FASTFACTS

  • As a third-grader, Mokhtar Alim Shokder joined a short course during the summer of 1977 held in Makkah’s Grand Mosque. His preferred type of font is Naskh, a sans-serif script that is characterized by the lack of ‘hooks’ on the ends of ascending and descending strokes.
  • Due to his extraordinary skills, he was made a calligraphy teacher the following year.
  • After teaching calligraphy for several years at the Grand Mosque, he enrolled at Umm Al-Qura University’s Art Education Department in 1989 to hone his skills.
  • His preferred type of font is Naskh, a sans-serif script that is characterized by the lack of ‘hooks’ on the ends of ascending and descending strokes.
  • However, he uses the Thuluth font more often, because it allows for curved and oblique lines and slopes, and is used for writing on the Kiswa.

“The artistic works need a lot of patience and precision. For example, to write five words using calligraphy can take you two to three months and sometimes longer,” said Shokder. “It is the execution of the work that takes a long time. Some people think that such an artwork that has three words can take an hour but this is not true.”

According to Shokder, calligraphers will spend long hours working and have to bear the pressure associated with executing such works, to hone and perfect skills with years of practice and training.

In 2003, he was appointed the sole calligrapher for the Kiswa, a position his father saw in a dream, a moment he cherishes deeply. “It was one of the happiest moments of my life and a great blessing from God, for which I will always be indebted. My father’s dream came true,” he said.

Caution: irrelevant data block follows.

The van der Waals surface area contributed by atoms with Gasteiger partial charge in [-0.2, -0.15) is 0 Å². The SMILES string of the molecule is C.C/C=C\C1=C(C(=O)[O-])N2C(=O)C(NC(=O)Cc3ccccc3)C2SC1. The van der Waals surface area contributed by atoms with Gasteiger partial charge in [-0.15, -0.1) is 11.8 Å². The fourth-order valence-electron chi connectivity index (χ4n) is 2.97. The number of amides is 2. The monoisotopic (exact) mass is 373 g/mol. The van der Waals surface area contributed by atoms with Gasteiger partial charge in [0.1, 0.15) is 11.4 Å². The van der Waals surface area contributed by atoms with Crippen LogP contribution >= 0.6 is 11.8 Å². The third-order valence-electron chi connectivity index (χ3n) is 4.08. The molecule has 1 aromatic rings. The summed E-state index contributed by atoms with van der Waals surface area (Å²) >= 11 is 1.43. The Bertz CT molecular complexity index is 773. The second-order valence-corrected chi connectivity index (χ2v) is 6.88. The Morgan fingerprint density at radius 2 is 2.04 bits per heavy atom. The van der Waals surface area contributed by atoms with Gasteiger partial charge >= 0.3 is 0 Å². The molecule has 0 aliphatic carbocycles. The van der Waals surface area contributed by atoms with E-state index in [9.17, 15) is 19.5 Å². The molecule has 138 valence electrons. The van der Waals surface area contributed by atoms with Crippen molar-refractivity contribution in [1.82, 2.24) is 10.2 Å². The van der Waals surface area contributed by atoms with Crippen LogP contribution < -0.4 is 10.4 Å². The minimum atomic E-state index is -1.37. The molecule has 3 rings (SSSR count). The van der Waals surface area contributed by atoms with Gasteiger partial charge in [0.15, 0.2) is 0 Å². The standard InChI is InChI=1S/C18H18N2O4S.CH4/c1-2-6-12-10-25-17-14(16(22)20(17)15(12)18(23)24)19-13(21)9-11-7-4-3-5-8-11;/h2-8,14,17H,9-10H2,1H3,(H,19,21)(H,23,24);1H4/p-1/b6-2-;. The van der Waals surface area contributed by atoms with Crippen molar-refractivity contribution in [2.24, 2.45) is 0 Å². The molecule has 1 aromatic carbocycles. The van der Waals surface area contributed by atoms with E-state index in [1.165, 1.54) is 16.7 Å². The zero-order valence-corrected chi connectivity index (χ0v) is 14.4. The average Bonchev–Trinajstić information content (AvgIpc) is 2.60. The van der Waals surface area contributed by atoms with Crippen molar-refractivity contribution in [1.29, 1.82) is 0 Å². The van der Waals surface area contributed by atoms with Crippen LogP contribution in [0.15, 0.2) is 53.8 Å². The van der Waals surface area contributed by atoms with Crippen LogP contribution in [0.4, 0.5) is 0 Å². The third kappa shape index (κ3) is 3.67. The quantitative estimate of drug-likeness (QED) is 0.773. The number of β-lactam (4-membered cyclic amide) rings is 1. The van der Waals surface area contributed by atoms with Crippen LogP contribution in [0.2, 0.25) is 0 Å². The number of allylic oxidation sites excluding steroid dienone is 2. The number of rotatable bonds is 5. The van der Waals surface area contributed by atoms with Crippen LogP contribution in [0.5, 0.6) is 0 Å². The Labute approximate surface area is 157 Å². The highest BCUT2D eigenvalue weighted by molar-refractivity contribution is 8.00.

The methods of writing on the Kiswa have developed over the years. The late calligrapher Abdulraheem Ameen Bokhari, Shokder’s predecessor, used chalk to write the script on the silk cloth. In later years, silk-screen printing was introduced which allows the calligrapher to save the script and preserve it on a computer, a method which allowed the Kiswa’s calligrapher to improve the script.

Mokhtar Alim Shokder, a calligrapher at the Kiswa Factory of the Holy Kaaba in Makkah, fell in love with calligraphy at a young age and developed his skill over the years. 
(Supplied/ Reuters)

“In older times, ink was used to write the words on papers, then the edges of the letters would be punched with a needle, the papers would be placed on a black fabric, the surface of which would be used for writing,” said Shokder. “Later, a transparent bag made of cloth would be filled with white powder that would be used together with the papers to punch letters on. An embroiderer would use a thread to identify the outside edges of each letter then start his process of embellishing.”

Shokder noted that the process of developing the writing methods was only approved after thorough studies had been conducted on the methods.

Writing on the Kiswa requires strong skills and long hours of training to master the skill. Another challenging part of his job would be the compound and overlapping texts, which require the calligrapher to try several times before reaching the desired outcome, which should be beautiful and with the logical order of words and combine all the elements of the art.